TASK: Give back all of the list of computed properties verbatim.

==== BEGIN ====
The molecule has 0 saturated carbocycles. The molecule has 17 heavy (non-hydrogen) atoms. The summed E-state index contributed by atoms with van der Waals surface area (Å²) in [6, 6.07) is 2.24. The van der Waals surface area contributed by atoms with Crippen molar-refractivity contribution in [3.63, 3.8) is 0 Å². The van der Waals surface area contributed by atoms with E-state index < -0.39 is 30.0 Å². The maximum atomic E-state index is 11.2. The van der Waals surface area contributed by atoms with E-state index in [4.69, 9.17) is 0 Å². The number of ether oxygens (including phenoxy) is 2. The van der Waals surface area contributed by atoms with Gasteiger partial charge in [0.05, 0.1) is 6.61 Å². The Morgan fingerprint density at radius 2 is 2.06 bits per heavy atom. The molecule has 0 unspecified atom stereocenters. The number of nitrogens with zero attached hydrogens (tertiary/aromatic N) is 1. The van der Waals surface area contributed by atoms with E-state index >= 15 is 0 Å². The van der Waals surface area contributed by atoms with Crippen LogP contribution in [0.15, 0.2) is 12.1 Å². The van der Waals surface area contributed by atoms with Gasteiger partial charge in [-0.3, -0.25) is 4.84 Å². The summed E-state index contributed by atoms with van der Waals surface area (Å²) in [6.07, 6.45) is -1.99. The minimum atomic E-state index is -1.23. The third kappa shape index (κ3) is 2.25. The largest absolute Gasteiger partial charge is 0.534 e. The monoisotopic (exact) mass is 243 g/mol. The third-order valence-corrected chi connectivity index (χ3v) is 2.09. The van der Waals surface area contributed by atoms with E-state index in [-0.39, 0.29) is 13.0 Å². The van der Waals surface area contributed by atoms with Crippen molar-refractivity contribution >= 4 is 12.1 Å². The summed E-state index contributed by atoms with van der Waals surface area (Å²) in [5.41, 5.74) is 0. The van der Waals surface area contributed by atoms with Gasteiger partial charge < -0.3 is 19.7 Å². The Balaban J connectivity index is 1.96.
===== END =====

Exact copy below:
The molecule has 0 saturated carbocycles. The molecule has 17 heavy (non-hydrogen) atoms. The summed E-state index contributed by atoms with van der Waals surface area (Å²) in [6, 6.07) is 2.24. The van der Waals surface area contributed by atoms with Crippen molar-refractivity contribution in [3.63, 3.8) is 0 Å². The van der Waals surface area contributed by atoms with E-state index < -0.39 is 30.0 Å². The maximum atomic E-state index is 11.2. The van der Waals surface area contributed by atoms with E-state index in [4.69, 9.17) is 0 Å². The number of ether oxygens (including phenoxy) is 2. The van der Waals surface area contributed by atoms with Gasteiger partial charge in [0.05, 0.1) is 6.61 Å². The Morgan fingerprint density at radius 2 is 2.06 bits per heavy atom. The molecule has 0 unspecified atom stereocenters. The number of nitrogens with zero attached hydrogens (tertiary/aromatic N) is 1. The van der Waals surface area contributed by atoms with E-state index >= 15 is 0 Å². The van der Waals surface area contributed by atoms with Crippen LogP contribution in [0.15, 0.2) is 12.1 Å². The van der Waals surface area contributed by atoms with Gasteiger partial charge in [-0.3, -0.25) is 4.84 Å². The summed E-state index contributed by atoms with van der Waals surface area (Å²) in [6.07, 6.45) is -1.99. The minimum atomic E-state index is -1.23. The third kappa shape index (κ3) is 2.25. The largest absolute Gasteiger partial charge is 0.534 e. The monoisotopic (exact) mass is 243 g/mol. The third-order valence-corrected chi connectivity index (χ3v) is 2.09. The van der Waals surface area contributed by atoms with E-state index in [-0.39, 0.29) is 13.0 Å². The van der Waals surface area contributed by atoms with Crippen molar-refractivity contribution >= 4 is 12.1 Å². The summed E-state index contributed by atoms with van der Waals surface area (Å²) in [5.41, 5.74) is 0. The van der Waals surface area contributed by atoms with Gasteiger partial charge < -0.3 is 19.7 Å². The Balaban J connectivity index is 1.96.